Fleet News

Supply shortages ‘lose’ Vauxhall true fleet sales

Vauxhall believes it has “lost” around 1,000 potential true fleet sales this year due to supply shortages for the Mokka compact SUV.

And the company, which recently announced production would move to Europe (Zaragoza, Spain), does not expect to win back those customers.

“These models have 80-90% incremental sales in fleet; customers will go and buy that type of vehicle from another brand rather than another Vauxhall,” said James Taylor, Vauxhall fleet sales director.

He anticipates supply will free up in the first quarter of 2014, with production gradually rising up to the switch to the European plant.

At the halfway stage of 2013, Vauxhall’s true fleet sales are up half a percentage point. Progress has been affected by the D-sector, which is down year-on-year by 25% - a “double-whammy”, says Taylor due to Vauxhall’s strength in the sector with the Insignia.

However, he believes the market decline in true fleet sales has “bottomed out”, although within the negative figures are positives in sectors like SME fleets.

“Larger fleets have been in decline and that is the heartland of the D-sector, but we expect that to come back in quarter four and we are optimistic that we will have a strong second half of year that will continue into 2014,” said Taylor.

“In some ways it helps us because of the new Insignia. Wholelife costs are more positive than the outgoing car and we are going around customers to understand where it will be positioned. Most leasing companies are quoting and the vast majority have it in a good position.”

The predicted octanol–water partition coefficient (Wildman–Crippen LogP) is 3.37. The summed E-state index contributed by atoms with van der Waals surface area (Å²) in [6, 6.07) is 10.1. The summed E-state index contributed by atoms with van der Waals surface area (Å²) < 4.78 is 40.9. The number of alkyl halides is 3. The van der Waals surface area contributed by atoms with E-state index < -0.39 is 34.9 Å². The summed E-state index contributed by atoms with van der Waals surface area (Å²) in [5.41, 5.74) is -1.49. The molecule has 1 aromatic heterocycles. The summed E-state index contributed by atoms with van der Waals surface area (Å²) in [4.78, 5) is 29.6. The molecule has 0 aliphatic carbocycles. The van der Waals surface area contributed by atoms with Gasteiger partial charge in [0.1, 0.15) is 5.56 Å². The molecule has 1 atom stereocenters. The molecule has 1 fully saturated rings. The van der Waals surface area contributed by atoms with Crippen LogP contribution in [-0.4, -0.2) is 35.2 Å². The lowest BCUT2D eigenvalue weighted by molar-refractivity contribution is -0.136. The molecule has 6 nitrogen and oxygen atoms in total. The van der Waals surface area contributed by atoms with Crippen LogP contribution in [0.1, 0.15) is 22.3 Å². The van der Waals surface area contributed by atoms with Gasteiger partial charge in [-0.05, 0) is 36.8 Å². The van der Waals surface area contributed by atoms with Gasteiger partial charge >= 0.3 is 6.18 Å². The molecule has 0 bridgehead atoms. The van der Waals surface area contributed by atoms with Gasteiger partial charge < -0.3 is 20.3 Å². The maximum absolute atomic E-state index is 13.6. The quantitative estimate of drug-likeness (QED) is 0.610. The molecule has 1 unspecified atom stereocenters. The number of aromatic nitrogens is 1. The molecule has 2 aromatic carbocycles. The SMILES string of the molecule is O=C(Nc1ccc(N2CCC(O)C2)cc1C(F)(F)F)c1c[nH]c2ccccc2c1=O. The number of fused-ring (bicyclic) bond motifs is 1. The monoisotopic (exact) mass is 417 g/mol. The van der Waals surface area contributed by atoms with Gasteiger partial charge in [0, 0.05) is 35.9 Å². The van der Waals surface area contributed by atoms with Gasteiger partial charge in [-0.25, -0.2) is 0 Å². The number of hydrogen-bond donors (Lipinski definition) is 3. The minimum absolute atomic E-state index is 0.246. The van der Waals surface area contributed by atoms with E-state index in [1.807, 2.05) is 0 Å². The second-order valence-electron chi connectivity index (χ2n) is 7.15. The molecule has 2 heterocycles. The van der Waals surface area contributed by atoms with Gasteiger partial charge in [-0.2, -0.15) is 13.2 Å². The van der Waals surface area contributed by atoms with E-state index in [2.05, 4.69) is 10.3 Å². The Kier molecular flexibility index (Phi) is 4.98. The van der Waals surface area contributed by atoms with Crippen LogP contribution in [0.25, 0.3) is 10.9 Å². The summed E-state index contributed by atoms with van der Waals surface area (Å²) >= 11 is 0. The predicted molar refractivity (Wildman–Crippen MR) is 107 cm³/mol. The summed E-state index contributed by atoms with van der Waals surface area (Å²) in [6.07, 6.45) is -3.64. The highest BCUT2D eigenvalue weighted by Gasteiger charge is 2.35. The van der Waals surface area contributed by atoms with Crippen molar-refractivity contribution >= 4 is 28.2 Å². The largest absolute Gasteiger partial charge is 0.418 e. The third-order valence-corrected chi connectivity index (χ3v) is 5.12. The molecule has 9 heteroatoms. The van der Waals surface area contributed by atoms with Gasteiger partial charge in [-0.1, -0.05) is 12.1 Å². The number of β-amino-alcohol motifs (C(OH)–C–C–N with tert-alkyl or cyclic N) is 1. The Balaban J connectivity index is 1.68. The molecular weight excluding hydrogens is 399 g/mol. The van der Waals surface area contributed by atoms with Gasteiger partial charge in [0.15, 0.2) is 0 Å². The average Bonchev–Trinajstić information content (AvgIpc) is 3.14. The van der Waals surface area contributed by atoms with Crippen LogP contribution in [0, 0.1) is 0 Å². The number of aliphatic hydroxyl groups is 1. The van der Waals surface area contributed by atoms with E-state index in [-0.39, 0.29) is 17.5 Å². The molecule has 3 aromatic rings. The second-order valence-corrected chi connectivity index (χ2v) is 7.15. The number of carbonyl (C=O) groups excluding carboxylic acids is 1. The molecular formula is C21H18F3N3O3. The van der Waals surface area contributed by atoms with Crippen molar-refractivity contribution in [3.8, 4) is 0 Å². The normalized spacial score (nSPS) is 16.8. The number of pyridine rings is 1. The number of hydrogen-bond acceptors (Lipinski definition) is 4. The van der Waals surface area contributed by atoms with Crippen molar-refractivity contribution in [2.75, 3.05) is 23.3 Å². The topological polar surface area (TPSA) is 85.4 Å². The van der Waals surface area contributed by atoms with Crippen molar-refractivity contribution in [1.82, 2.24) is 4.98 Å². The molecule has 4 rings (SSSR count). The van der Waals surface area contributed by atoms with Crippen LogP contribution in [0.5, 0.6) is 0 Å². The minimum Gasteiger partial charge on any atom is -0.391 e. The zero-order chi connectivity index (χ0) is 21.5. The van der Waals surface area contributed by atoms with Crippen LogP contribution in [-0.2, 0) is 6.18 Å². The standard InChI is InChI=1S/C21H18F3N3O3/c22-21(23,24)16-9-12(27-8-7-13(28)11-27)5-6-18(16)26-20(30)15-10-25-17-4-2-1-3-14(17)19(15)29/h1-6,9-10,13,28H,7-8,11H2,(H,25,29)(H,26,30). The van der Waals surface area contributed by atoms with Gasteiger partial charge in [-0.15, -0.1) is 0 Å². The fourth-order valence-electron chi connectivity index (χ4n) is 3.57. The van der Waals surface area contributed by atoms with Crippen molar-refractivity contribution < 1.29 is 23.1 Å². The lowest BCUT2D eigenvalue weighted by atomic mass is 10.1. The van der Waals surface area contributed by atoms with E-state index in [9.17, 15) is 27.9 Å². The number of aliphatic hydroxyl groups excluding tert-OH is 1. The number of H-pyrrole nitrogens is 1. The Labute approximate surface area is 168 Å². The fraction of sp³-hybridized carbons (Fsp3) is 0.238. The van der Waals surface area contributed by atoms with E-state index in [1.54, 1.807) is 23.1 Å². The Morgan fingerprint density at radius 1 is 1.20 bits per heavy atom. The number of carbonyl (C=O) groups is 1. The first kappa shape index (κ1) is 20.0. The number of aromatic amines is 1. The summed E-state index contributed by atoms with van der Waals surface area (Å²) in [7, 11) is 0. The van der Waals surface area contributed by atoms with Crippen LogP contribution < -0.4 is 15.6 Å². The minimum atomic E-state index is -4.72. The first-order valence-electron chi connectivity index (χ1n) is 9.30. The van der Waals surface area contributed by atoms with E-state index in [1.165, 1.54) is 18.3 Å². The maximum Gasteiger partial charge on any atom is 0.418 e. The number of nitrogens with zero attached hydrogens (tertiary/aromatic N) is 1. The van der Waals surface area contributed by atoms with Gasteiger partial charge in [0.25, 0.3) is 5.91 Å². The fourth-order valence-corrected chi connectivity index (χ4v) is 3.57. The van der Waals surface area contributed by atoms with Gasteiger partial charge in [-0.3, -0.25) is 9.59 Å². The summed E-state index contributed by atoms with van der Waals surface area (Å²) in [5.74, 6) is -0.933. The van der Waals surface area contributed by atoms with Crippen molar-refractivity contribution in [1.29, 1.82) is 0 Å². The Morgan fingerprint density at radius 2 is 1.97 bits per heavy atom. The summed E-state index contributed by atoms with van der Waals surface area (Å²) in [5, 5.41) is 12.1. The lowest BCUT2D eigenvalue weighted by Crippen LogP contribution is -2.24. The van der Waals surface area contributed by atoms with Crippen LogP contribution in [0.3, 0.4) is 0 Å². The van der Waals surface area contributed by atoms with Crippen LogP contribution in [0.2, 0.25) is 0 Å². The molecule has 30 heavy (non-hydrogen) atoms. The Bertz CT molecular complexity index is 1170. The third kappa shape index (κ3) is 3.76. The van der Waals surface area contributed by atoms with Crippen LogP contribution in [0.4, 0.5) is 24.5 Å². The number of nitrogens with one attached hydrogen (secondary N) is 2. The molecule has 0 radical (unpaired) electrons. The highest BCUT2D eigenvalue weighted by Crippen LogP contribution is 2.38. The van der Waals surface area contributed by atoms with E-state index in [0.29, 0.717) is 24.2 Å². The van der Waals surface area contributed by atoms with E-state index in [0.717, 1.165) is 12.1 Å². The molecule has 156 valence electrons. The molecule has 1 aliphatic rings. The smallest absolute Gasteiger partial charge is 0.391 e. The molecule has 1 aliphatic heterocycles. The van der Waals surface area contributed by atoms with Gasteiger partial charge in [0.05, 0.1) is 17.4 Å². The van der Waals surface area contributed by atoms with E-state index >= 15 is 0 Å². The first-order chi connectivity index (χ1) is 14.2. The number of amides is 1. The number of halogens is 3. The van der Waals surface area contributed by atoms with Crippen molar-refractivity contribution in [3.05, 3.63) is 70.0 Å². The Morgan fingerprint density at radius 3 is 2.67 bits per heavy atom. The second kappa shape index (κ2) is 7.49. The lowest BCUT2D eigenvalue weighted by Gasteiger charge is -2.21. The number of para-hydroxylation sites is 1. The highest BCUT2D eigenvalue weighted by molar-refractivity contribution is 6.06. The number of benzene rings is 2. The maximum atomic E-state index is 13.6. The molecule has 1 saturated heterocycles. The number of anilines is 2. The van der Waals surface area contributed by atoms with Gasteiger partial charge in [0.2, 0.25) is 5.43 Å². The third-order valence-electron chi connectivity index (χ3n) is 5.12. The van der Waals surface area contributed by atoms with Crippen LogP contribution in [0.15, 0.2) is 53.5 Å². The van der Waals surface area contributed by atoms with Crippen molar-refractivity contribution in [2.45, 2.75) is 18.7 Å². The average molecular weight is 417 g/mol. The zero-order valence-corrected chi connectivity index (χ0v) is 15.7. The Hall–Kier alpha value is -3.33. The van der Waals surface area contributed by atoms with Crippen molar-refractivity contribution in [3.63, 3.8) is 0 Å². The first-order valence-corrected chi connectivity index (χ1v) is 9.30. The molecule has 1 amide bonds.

Taylor expects leasing rates to be broadly level with the outgoing car, possibly with a small increase, but the car is better equipped and has lower emissions and better fuel consumption.

“When you factor in the rental, National Insurance and fuel, companies will be in a significantly better position with the new car,” Taylor said. “The Wholelife cost is probably edging towards a saving of around £1,000 over four years/80,000 miles.”

He believes the 1.6-litre diesel 99g/km Insignia will be a big fleet seller because the torque on the 140bhp car is the same as the 160bhp version.

“Over the next 12-18 months we will see that engine come into other models, for example the Astra which we need to get below 100g/km,” said Taylor.

  • New Insignia's class-leasing CO2 emissions - click here

  • Long-term road test of current Insignia - click here



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